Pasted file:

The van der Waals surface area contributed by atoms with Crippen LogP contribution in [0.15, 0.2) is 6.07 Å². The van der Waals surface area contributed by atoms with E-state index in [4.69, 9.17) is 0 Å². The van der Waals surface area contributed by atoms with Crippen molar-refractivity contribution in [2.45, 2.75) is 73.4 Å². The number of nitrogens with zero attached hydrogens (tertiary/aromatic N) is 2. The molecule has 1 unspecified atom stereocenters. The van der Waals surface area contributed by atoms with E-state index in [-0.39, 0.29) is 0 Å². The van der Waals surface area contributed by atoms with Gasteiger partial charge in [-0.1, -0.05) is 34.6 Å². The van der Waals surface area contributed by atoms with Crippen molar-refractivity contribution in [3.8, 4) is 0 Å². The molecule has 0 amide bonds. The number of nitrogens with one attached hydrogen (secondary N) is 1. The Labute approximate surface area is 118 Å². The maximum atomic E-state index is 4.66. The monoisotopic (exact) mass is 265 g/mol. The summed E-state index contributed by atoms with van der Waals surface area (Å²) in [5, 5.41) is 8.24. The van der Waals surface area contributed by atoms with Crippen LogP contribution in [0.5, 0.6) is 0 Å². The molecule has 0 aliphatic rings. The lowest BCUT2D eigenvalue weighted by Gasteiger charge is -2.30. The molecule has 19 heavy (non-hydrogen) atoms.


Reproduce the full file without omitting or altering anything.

The van der Waals surface area contributed by atoms with Crippen LogP contribution in [0.15, 0.2) is 6.07 Å². The van der Waals surface area contributed by atoms with E-state index in [4.69, 9.17) is 0 Å². The van der Waals surface area contributed by atoms with Crippen molar-refractivity contribution in [2.45, 2.75) is 73.4 Å². The number of nitrogens with zero attached hydrogens (tertiary/aromatic N) is 2. The molecule has 1 unspecified atom stereocenters. The van der Waals surface area contributed by atoms with E-state index in [-0.39, 0.29) is 0 Å². The van der Waals surface area contributed by atoms with Gasteiger partial charge in [-0.1, -0.05) is 34.6 Å². The van der Waals surface area contributed by atoms with Crippen molar-refractivity contribution in [3.8, 4) is 0 Å². The molecule has 0 amide bonds. The number of nitrogens with one attached hydrogen (secondary N) is 1. The Labute approximate surface area is 118 Å². The maximum atomic E-state index is 4.66. The monoisotopic (exact) mass is 265 g/mol. The summed E-state index contributed by atoms with van der Waals surface area (Å²) in [5, 5.41) is 8.24. The van der Waals surface area contributed by atoms with Crippen LogP contribution in [0.5, 0.6) is 0 Å². The molecule has 0 aliphatic rings. The lowest BCUT2D eigenvalue weighted by Gasteiger charge is -2.30. The molecule has 19 heavy (non-hydrogen) atoms.